The first reaction of the company's Matthew Rosser to the bad news was that the whole project is "dead and buried." But he has since learned there may be an avenue for appeal. The project is supported by the local Glenelg council and it, too, is "bitterly disappointed" at the decision, according to town planner Bernie Wilder. He says the tribunal's decision seems to have ignored a new town plan that came into effect on December 24. This element, he says, may be a basis for appeal by Energy Equity.
Wilder calls the decision "obscene" and says a small NIMBY protest has meant that clean electricity will be denied for 15,000 homes. He notes the proposed wind farm of 33 turbines met all the requirements of statute authorities and nearby aboriginal groups. "Even the National Trust, who initially opposed the wind farm, came to support it."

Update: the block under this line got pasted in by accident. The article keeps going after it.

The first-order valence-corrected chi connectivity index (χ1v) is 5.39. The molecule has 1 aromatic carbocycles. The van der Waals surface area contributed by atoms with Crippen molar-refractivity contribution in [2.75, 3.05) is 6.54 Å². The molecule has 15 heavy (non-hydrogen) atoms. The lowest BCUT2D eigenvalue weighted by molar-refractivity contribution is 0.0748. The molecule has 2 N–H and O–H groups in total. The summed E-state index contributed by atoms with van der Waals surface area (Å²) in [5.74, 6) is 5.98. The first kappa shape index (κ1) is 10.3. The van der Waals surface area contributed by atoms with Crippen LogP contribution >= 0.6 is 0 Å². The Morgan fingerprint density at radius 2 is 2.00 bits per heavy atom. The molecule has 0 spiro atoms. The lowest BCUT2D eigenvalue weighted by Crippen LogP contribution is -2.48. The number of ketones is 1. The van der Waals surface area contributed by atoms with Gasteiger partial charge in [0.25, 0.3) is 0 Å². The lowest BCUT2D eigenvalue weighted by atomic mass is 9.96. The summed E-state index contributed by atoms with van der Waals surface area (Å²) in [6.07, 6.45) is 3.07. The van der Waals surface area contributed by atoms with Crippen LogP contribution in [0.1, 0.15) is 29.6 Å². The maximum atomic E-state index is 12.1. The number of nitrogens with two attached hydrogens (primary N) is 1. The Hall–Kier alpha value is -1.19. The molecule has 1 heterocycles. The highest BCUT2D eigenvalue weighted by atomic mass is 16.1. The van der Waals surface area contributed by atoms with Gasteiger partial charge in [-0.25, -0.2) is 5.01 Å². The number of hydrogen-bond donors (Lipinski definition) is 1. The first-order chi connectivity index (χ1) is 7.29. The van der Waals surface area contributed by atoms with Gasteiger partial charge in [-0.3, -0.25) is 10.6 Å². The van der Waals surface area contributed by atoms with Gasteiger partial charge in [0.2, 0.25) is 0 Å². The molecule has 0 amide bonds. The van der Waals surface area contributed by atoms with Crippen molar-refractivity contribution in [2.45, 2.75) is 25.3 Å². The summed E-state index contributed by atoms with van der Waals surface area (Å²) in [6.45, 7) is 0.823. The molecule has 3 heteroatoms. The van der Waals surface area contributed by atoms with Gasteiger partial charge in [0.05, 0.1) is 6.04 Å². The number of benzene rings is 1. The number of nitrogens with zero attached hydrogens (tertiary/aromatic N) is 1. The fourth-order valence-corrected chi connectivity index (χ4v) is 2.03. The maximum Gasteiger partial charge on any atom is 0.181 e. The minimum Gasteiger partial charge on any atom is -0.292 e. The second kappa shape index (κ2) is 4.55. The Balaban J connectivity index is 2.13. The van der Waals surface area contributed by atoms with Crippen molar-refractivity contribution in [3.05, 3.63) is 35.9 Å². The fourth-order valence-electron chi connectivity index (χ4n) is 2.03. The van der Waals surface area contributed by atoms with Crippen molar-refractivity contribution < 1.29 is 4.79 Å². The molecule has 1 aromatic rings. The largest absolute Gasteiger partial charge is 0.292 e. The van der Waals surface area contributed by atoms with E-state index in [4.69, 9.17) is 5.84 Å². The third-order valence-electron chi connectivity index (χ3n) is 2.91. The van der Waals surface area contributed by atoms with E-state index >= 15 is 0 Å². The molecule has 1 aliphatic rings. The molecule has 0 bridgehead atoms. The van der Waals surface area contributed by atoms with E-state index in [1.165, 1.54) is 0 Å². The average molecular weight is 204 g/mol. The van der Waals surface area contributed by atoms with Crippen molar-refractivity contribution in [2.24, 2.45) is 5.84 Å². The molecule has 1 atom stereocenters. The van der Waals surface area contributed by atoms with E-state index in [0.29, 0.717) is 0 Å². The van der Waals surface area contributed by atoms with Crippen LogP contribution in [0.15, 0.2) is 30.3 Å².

Glenelg was hoping to dovetail the wind farm into its geothermal program (used to heat public buildings) and new forestry operations to give the council a lead in the provision of green energy that might also be a tourist draw. Ironically, the area is the biggest user of electricity in the state due to an aluminium smelter that has tremendous visual impacts.
Anna Selleh from the Australian Consumer's Association knocks the decision too, noting that currently there is a shortage of wind power for green power schemes. "It's a real shame that this wind farm, which would have benefited such a large number of consumers, has been stopped by what appears to be a handful of people not willing to negotiate," she says.
After nearly four years of wind monitoring, Rosser notes that the Cape Bridgewater site was the best -- and most economical -- site in Victoria. Development of the wind farm was announced more than a year ago and it should have been up and running by the end of last year, tripling Australia's wind capacity.